(The technique is so far from my comfort zone that it has a different area code!)

But it's actually quite fun, and I want to learn how to get better at it. Perhaps not to paint entirely with the knife, but to use it as a way to make a more dynamic painting.

Labor Day Picnic Speedpaint

Here's something I did at my late grandmother's cottage on a man-made lake. It was during a family gathering. This was the view of the lake from the picnic table in the back yard.

Kept having relatives telling me to move my laptop...

I knew I wouldn't have much time to do color, so I kept it black and white. It was a pretty quick one. I'd say 25 mins. Part of it is my imagination. I started it earlier, then finished it when it was almost dark, so, being without well-lit reference, I BS'd in some of the trees on the right to make it look a little more grand and epic.

Actually, come to think of it, it doesn't really look much like a lake. More like a field. Perhaps I should finish it and add some reflections... nah.

Sunday, September 6, 2009

Belated zoo drawings

Here are some more zoo drawings. They're from this past Monday actually.

Gray prismacolor marker on watercolor paper. This worked out pretty well when I tried it, because I was able to lay the marker on the top of the paper tooth, creating nice rock/tree texture.

The second pic was a study of the rocks at the penguin exhibit. They were real, and interesting. I thought I'd try learning a couple things about the light on them.

The second is an indoor exhibit of real mangrove trees. They're awesome! Like, almost as awesome as banyan trees. This is kind of a strange vignette sketch, but I did run out of time.

Saturday, September 5, 2009

Advanced Structural Drawing Basics

Hmm, title is kinda oxymoronic, haha...

Mmkay, here's my first official homework assignment for advanced structural. Two things about this class:
1. No rulers allowed
2. No erasing allowed. (We're only allowed to use colored pencils.)

First, we had to draw a ton of lines and circles-- fill 10 big pages (18" x 24") with lines, 10 with circles/ellipses. The first images is an example of the line exercise. Good for warming up.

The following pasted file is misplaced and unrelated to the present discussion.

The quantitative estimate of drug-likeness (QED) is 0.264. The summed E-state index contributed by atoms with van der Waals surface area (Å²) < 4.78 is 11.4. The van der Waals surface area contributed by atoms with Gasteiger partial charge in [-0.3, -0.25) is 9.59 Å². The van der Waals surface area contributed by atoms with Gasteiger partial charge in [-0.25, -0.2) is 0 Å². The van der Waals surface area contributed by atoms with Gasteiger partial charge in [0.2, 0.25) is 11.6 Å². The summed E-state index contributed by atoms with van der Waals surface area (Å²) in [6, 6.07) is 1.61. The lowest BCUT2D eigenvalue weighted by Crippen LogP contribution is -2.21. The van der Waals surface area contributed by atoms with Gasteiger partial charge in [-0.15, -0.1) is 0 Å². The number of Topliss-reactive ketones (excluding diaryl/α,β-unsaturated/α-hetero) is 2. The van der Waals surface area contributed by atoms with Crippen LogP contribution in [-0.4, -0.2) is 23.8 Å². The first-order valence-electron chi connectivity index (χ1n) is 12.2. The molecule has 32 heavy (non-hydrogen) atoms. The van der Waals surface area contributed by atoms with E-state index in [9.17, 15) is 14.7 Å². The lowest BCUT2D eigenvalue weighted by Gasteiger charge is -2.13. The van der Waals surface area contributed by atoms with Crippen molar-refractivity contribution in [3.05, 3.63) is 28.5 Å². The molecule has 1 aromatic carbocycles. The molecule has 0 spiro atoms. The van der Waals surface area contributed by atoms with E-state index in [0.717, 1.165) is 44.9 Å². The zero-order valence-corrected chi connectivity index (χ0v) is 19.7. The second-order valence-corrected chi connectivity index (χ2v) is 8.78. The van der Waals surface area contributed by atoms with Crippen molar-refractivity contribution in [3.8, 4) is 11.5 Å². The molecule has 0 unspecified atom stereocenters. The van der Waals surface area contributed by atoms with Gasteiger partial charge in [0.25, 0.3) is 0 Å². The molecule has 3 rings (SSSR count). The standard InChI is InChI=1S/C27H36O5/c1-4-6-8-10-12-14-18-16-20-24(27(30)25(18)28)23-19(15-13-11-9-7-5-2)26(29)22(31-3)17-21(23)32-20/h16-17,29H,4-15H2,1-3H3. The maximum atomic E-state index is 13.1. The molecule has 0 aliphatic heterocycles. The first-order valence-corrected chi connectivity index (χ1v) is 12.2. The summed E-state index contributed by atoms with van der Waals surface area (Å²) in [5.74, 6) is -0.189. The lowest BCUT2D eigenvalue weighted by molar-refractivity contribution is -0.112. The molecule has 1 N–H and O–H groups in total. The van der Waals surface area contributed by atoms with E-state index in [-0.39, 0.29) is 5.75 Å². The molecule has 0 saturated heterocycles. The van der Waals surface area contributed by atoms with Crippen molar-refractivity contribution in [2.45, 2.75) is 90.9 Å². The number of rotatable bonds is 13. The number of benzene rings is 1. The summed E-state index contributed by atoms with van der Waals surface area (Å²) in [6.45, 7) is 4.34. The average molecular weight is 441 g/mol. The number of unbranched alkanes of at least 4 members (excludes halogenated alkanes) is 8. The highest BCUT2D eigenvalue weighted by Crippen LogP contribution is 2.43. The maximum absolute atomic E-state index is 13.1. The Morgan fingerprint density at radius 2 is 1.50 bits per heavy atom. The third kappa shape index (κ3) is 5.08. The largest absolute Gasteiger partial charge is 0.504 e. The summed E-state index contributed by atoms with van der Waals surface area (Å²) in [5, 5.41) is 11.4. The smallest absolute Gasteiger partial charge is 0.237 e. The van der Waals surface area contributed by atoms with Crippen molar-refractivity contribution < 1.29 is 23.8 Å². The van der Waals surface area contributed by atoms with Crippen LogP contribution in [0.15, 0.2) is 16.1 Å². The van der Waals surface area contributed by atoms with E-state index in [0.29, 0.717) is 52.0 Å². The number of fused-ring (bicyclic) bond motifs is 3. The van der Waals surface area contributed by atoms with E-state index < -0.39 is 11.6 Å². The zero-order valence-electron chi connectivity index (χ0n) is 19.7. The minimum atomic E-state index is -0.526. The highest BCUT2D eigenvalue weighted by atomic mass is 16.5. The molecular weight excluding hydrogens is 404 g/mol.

And then rotate two shapes into 9 different views, according to a blueprint showing the top, front, and right views of the shapes. It got a little tricky when you're just looking at a front and side view and having to figure out the back view, while rotating the entire thing 180 degrees on one axis, and 90 degrees on the other, and trying to keep it in proportion! (Luckily, correct proportions aren't crucial to this assignment.)

It was kind of fun actually, if you treat it like a puzzle. It was like some of those spacial problems on the IQ tests.

Friday, September 4, 2009

I just dumped 9 posts right now!

(Well, 10 if you count this one.)

Ok, for all 13 of you who got your watch box flooded, I'm sorry.

My goal is to keep my blog current with my sketchbook, and I was just catching it up.  (They're now both synced.)

If everything goes according to plan, you can probably expect about 1 post per day.

Book cover project thumbs

Here are some thumbnails I did for a book cover project.

The book is called "Hellstrom's Hive" by Frank Herbert. It was written in 1973. It's about a "hive" of technologically advanced humans living as social insects in immense chambers deep underground.

Luckily, Herbert wasn't very descriptive of the architecture so I've got some freedom in that department. I wanted to use lots of 60 degree angles that will have the whole "hexagonal shape" look. I think it's convenient that that's the shape in common with bee colonies and 70's futuristic architecture.

Anyway, the final cover is going to be a combination of a couple of these thumbs, but mainly the top right one.